* Closing all 28 Martin + Osa stores and online business
* Closures expected to be completed by end of Q2 of FY10
* Shares up 6 percent in extended trade
(Recasts, adds analyst comments, background, bylines; changes
dateline, previous LOS ANGELES, updates share price)
By Lisa Baertlein and Alexandria Sage
LOS ANGELES/SAN FRANCISCO, March 9 American
Eagle Outfitters Inc (AEO.N) said on Tuesday it will close all
28 stores in its Martin + Osa clothing chain and the chain's
The 3-year-old chain, which started out aiming for
customers in their mid-30s, racked up an after-tax loss of $33
million in 2009, excluding impairment charges, American Eagle
said in a statement.
"That's a huge loss. That really says it all," said Eric
Beder, an analyst with Brean Murray Carret & Co.
He noted that the brand would join Abercrombie & Fitch Co's
(ANF.N) Ruehl chain and Aeropostale Inc's ARO.N Jimmy'Z among
failed concepts by companies whose main brands cater to teens.
"Our view is 'Finally ...'," Jefferies & Co analyst Randal
Konik wrote in a client note. [ID:nN09108273] "This
announcement removes a key overhang on the stock."
The chain, launched in 2006 before the recession, had
stores in 17 states, but its largest market was California,
where it had six locations. California was especially hard hit
by the recession.
Named after 20th century American adventurers Martin and
Osa Johnson, the chain failed to stake a claim on its target
market of mid-30s men and women. The mall-based chain also had
competition from department and specialty stores.
The company said it hopes to have all of the stores closed
by the end of July, which is the end of its fiscal 2010 second
In fiscal 2009, Martin + Osa generated an after-tax loss of
$44 million, including a non-cash impairment charge of $11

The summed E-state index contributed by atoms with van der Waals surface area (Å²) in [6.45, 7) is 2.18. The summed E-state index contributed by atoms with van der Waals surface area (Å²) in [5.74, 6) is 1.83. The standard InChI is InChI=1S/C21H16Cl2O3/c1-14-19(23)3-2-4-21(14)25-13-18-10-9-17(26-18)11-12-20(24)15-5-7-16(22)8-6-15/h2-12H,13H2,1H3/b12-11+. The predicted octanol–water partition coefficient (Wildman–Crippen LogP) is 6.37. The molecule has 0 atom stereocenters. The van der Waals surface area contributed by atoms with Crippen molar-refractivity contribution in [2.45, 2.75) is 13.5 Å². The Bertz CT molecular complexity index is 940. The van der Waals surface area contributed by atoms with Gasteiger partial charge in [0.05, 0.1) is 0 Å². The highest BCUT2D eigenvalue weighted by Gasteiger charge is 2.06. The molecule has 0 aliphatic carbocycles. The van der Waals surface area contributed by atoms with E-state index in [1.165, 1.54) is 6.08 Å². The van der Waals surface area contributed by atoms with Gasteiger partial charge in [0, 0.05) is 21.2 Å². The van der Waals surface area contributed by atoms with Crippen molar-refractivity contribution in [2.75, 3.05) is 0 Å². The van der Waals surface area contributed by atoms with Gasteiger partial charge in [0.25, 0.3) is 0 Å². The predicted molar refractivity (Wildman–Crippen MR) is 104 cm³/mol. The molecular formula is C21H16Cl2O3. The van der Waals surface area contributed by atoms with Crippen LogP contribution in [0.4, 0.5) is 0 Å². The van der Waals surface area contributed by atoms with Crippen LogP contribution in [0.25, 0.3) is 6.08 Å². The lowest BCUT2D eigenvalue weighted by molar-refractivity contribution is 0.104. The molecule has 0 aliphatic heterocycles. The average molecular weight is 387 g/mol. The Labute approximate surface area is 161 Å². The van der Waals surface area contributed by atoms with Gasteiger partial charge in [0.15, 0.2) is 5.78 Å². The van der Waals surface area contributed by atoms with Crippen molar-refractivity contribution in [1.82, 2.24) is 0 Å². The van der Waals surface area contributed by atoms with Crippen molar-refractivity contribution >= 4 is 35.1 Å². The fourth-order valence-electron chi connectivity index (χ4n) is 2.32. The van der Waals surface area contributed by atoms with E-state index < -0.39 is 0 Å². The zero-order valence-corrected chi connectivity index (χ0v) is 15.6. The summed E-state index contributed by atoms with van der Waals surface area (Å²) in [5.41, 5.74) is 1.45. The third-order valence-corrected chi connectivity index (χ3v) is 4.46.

million, net of tax.
The company said it expects the related fiscal 2010 cash
outflow, net of associated tax benefits, to be between $10
million to $40 million after taking account of pre-tax charges
of $32 million to $77 million for lease-related, severance and
In addition, the company expects around $29 million of
non-cash, pre-tax impairment charges and inventory write-downs.
American Eagle said it planned to book the charges over the
first and second quarters of fiscal 2010.
The company said it would focus on the American Eagle
family of brands including AE, its teen lingerie chain aerie
and 77kids, which it said have a greater potential of creating
long-term shareholder value.
American Eagle said in March that February same-store sales
had risen 6 percent and it affirmed its fourth-quarter earnings
outlook of 32 cents to 33 cents per share, excluding items.
Analysts, on average, have been expecting 33 cents per share.
American Eagle is due to report its fourth-quarter
financial results on Wednesday.
"While this is clearly a positive for the stock, we believe
investor focus is turning more toward the core American Eagle
business where recent signals have pointed to margin weakness,"
"It reflects a management team seeking to start the year on
a clean slate, or in other words deciding not to throw good
money after bad," Wall Street Strategies analyst Brian Sozzi
wrote in a note.
Shares of American Eagle rose to $18.18 in extended trading
after closing at $17.15 in the regular session.
(Additional reporting by Martinne Geller in New York; Editing
by Tim Dobbyn)